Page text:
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NEWS
February 10, 1991
Joby's Social Club in Union Bridge won't have to pay a $250 fine levied by the county liquor board while the club's appeal of the decision is pending, a judge ruled Wednesday.Last month, the liquor board found the club's owners guilty of serving alcohol after hours. Joby's appealed the decision in Carroll County Circuit Court Jan. 18.Wednesday, Judge Luke K. Burns Jr. said the club won't haveto pay the fine before the appeal is settled.A hearing date in the case has not been set yet.Liquor Board Administrator J. Ronald Lau testified at a hearing in December that he saw people in Joby's drinking about 1:30 a.m. on Nov. 11. The club closes at 1 a.m., and county law says bars and restaurants may not permit anyone to drink alcohol 15 minutes after closing.
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NEWS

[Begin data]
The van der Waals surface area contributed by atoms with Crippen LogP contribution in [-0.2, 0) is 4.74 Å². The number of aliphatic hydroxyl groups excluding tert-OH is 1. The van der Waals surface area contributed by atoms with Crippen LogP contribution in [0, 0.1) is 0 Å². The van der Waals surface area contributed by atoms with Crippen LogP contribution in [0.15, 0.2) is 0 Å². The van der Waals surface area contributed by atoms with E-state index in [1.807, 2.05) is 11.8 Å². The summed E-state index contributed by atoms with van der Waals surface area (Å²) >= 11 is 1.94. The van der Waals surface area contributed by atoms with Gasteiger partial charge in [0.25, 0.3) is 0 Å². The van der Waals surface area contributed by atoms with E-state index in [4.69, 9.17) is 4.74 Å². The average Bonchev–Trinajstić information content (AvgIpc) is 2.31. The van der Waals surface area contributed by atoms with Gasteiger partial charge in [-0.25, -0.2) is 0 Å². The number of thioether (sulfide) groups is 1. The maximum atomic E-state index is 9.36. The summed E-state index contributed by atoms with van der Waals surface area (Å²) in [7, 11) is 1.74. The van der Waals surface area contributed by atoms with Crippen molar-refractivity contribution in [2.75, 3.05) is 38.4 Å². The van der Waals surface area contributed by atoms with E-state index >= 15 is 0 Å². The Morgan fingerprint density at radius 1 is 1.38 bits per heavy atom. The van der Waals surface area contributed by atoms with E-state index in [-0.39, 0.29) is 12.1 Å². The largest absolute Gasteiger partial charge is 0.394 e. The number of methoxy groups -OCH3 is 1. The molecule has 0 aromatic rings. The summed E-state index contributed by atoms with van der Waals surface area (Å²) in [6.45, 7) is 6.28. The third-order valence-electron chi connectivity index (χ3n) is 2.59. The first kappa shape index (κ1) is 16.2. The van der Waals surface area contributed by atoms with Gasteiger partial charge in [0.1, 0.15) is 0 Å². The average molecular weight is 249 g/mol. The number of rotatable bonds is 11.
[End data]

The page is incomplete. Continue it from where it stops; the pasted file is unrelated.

September 14, 2001
A judicious response is the best measure of our wisdom, mettle In the aftermath of the terrorist attacks on the United States, our reactions will provide the best gauge for assessing whether the terrorists succeeded or failed. If Americans lash out against the innocent Arab-Americans or Muslims in our communities (as some did in 1979 after the attack on our embassy in Tehran), then we will have unwittingly adopted the flawed rationale of our attackers. If our legislators and intelligence agencies use this attack as an excuse to increase spying on our citizens beyond justifiable bounds, eroding our Constitutional rights to privacy, then we will have judged paranoia more important than civil liberties and democratic rights.
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NEWS
May 19, 1991
A Carroll County judge ruled that Joby's Social Club in Union Bridgedoes not have to pay a $250 fine imposed by the county liquor board in January.Circuit Court Judge Francis M. Arnold ruled May 1 thatthe liquor board's decision was "arbitrary, unreasonable and not supported by substantial evidence."The board had charged club owners after board administrator J. Ronald Lau said he saw people in Joby's drinking beer after hours on Nov. 11.The judge ruled that Lau did not check to see what kind of beer the people were drinking.
FEATURES